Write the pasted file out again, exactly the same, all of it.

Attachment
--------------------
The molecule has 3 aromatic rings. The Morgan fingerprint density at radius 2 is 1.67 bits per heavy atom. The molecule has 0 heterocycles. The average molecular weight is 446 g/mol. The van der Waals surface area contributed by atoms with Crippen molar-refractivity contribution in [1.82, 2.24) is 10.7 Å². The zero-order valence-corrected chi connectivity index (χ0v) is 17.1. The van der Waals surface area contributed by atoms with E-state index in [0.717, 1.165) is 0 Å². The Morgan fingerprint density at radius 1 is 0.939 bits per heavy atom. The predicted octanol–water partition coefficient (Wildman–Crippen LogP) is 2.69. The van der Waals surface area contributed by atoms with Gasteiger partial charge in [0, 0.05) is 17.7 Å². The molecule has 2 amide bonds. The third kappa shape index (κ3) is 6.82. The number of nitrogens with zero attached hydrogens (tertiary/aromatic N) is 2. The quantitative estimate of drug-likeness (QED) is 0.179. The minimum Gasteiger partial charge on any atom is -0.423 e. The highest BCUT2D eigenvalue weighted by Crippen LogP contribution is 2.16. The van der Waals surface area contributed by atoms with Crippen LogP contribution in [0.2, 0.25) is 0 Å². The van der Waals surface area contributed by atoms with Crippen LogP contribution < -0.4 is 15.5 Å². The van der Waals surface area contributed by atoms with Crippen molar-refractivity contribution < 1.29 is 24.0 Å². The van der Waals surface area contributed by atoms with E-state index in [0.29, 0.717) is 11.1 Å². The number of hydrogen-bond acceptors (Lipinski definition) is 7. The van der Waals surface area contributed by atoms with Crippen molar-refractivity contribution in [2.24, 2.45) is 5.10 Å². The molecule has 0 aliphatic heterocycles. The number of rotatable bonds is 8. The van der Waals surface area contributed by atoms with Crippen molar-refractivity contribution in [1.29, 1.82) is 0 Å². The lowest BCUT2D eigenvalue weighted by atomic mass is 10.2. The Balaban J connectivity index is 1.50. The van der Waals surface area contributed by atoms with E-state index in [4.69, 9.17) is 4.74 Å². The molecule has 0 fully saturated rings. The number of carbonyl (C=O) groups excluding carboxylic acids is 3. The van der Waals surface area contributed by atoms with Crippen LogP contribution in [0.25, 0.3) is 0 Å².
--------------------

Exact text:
The molecule has 3 aromatic rings. The Morgan fingerprint density at radius 2 is 1.67 bits per heavy atom. The molecule has 0 heterocycles. The average molecular weight is 446 g/mol. The van der Waals surface area contributed by atoms with Crippen molar-refractivity contribution in [1.82, 2.24) is 10.7 Å². The zero-order valence-corrected chi connectivity index (χ0v) is 17.1. The van der Waals surface area contributed by atoms with E-state index in [0.717, 1.165) is 0 Å². The Morgan fingerprint density at radius 1 is 0.939 bits per heavy atom. The predicted octanol–water partition coefficient (Wildman–Crippen LogP) is 2.69. The van der Waals surface area contributed by atoms with Gasteiger partial charge in [0, 0.05) is 17.7 Å². The molecule has 2 amide bonds. The third kappa shape index (κ3) is 6.82. The number of nitrogens with zero attached hydrogens (tertiary/aromatic N) is 2. The quantitative estimate of drug-likeness (QED) is 0.179. The minimum Gasteiger partial charge on any atom is -0.423 e. The highest BCUT2D eigenvalue weighted by Crippen LogP contribution is 2.16. The van der Waals surface area contributed by atoms with Crippen LogP contribution in [0.2, 0.25) is 0 Å². The van der Waals surface area contributed by atoms with Crippen LogP contribution < -0.4 is 15.5 Å². The van der Waals surface area contributed by atoms with Crippen molar-refractivity contribution < 1.29 is 24.0 Å². The van der Waals surface area contributed by atoms with E-state index in [0.29, 0.717) is 11.1 Å². The number of hydrogen-bond acceptors (Lipinski definition) is 7. The van der Waals surface area contributed by atoms with Crippen molar-refractivity contribution in [2.24, 2.45) is 5.10 Å². The molecule has 0 aliphatic heterocycles. The number of rotatable bonds is 8. The van der Waals surface area contributed by atoms with Crippen molar-refractivity contribution in [1.29, 1.82) is 0 Å². The lowest BCUT2D eigenvalue weighted by atomic mass is 10.2. The Balaban J connectivity index is 1.50. The van der Waals surface area contributed by atoms with E-state index in [4.69, 9.17) is 4.74 Å². The molecule has 0 fully saturated rings. The number of carbonyl (C=O) groups excluding carboxylic acids is 3. The van der Waals surface area contributed by atoms with Crippen LogP contribution in [0.25, 0.3) is 0 Å².